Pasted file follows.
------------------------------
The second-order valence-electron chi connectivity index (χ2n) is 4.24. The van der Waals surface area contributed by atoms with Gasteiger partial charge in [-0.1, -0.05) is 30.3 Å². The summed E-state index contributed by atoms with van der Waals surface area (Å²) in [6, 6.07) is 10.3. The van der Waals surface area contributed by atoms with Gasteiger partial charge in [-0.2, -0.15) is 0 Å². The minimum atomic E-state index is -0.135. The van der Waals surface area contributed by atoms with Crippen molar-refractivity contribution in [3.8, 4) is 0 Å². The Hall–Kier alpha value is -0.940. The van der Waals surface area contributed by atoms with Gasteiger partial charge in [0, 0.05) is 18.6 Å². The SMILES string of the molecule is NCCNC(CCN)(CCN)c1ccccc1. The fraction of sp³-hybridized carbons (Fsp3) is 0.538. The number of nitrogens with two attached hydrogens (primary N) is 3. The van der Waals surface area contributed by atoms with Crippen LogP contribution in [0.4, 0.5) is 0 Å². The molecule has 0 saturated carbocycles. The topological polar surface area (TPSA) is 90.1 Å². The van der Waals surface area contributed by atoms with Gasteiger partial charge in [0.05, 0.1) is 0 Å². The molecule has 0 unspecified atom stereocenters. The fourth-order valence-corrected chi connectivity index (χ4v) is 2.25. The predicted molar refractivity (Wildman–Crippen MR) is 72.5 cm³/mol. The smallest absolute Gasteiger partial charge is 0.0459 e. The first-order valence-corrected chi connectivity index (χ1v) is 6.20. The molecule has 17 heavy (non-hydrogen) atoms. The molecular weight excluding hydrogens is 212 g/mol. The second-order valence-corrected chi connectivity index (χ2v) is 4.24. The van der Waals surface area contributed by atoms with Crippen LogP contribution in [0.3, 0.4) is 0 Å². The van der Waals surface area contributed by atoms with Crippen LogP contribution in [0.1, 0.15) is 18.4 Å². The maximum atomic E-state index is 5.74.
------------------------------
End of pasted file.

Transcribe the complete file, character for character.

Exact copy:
The second-order valence-electron chi connectivity index (χ2n) is 4.24. The van der Waals surface area contributed by atoms with Gasteiger partial charge in [-0.1, -0.05) is 30.3 Å². The summed E-state index contributed by atoms with van der Waals surface area (Å²) in [6, 6.07) is 10.3. The van der Waals surface area contributed by atoms with Gasteiger partial charge in [-0.2, -0.15) is 0 Å². The minimum atomic E-state index is -0.135. The van der Waals surface area contributed by atoms with Crippen molar-refractivity contribution in [3.8, 4) is 0 Å². The Hall–Kier alpha value is -0.940. The van der Waals surface area contributed by atoms with Gasteiger partial charge in [0, 0.05) is 18.6 Å². The SMILES string of the molecule is NCCNC(CCN)(CCN)c1ccccc1. The fraction of sp³-hybridized carbons (Fsp3) is 0.538. The number of nitrogens with two attached hydrogens (primary N) is 3. The van der Waals surface area contributed by atoms with Crippen LogP contribution in [0.4, 0.5) is 0 Å². The molecule has 0 saturated carbocycles. The topological polar surface area (TPSA) is 90.1 Å². The van der Waals surface area contributed by atoms with Gasteiger partial charge in [0.05, 0.1) is 0 Å². The molecule has 0 unspecified atom stereocenters. The fourth-order valence-corrected chi connectivity index (χ4v) is 2.25. The predicted molar refractivity (Wildman–Crippen MR) is 72.5 cm³/mol. The smallest absolute Gasteiger partial charge is 0.0459 e. The first-order valence-corrected chi connectivity index (χ1v) is 6.20. The molecule has 17 heavy (non-hydrogen) atoms. The molecular weight excluding hydrogens is 212 g/mol. The second-order valence-corrected chi connectivity index (χ2v) is 4.24. The van der Waals surface area contributed by atoms with Crippen LogP contribution in [0.3, 0.4) is 0 Å². The van der Waals surface area contributed by atoms with Crippen LogP contribution in [0.1, 0.15) is 18.4 Å². The maximum atomic E-state index is 5.74.